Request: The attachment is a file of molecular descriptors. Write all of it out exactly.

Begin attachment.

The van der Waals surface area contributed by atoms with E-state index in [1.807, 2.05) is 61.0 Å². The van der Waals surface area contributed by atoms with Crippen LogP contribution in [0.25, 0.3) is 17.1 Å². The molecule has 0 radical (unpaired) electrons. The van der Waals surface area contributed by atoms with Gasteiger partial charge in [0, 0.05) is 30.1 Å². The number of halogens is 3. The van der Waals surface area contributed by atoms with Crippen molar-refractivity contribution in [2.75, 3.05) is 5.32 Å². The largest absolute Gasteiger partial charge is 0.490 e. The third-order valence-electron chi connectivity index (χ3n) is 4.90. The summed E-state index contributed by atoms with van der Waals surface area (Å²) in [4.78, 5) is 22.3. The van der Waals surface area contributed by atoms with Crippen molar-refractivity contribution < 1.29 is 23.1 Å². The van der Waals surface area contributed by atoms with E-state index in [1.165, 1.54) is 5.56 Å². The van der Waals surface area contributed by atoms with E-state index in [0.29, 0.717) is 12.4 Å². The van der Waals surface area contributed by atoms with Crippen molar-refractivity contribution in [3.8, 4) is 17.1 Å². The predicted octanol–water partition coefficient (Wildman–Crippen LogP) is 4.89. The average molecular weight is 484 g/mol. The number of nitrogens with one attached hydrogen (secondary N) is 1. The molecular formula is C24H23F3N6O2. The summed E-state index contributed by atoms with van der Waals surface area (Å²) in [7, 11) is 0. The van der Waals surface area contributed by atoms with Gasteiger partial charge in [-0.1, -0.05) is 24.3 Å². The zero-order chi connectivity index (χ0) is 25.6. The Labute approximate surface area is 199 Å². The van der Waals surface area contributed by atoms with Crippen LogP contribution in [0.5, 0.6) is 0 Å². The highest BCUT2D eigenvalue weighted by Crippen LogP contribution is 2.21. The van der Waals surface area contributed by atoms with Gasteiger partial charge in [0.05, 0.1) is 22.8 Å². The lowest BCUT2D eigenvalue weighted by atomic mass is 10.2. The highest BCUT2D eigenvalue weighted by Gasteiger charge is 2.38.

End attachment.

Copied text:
The van der Waals surface area contributed by atoms with E-state index in [1.807, 2.05) is 61.0 Å². The van der Waals surface area contributed by atoms with Crippen LogP contribution in [0.25, 0.3) is 17.1 Å². The molecule has 0 radical (unpaired) electrons. The van der Waals surface area contributed by atoms with Gasteiger partial charge in [0, 0.05) is 30.1 Å². The number of halogens is 3. The van der Waals surface area contributed by atoms with Crippen molar-refractivity contribution in [2.75, 3.05) is 5.32 Å². The largest absolute Gasteiger partial charge is 0.490 e. The third-order valence-electron chi connectivity index (χ3n) is 4.90. The summed E-state index contributed by atoms with van der Waals surface area (Å²) in [4.78, 5) is 22.3. The van der Waals surface area contributed by atoms with Crippen molar-refractivity contribution < 1.29 is 23.1 Å². The van der Waals surface area contributed by atoms with E-state index in [1.165, 1.54) is 5.56 Å². The van der Waals surface area contributed by atoms with E-state index in [0.29, 0.717) is 12.4 Å². The van der Waals surface area contributed by atoms with Crippen molar-refractivity contribution in [3.8, 4) is 17.1 Å². The predicted octanol–water partition coefficient (Wildman–Crippen LogP) is 4.89. The average molecular weight is 484 g/mol. The number of nitrogens with one attached hydrogen (secondary N) is 1. The molecular formula is C24H23F3N6O2. The summed E-state index contributed by atoms with van der Waals surface area (Å²) in [7, 11) is 0. The van der Waals surface area contributed by atoms with Gasteiger partial charge in [-0.1, -0.05) is 24.3 Å². The zero-order chi connectivity index (χ0) is 25.6. The Labute approximate surface area is 199 Å². The van der Waals surface area contributed by atoms with Crippen LogP contribution in [0.5, 0.6) is 0 Å². The highest BCUT2D eigenvalue weighted by Crippen LogP contribution is 2.21. The van der Waals surface area contributed by atoms with Gasteiger partial charge in [0.05, 0.1) is 22.8 Å². The lowest BCUT2D eigenvalue weighted by atomic mass is 10.2. The highest BCUT2D eigenvalue weighted by Gasteiger charge is 2.38.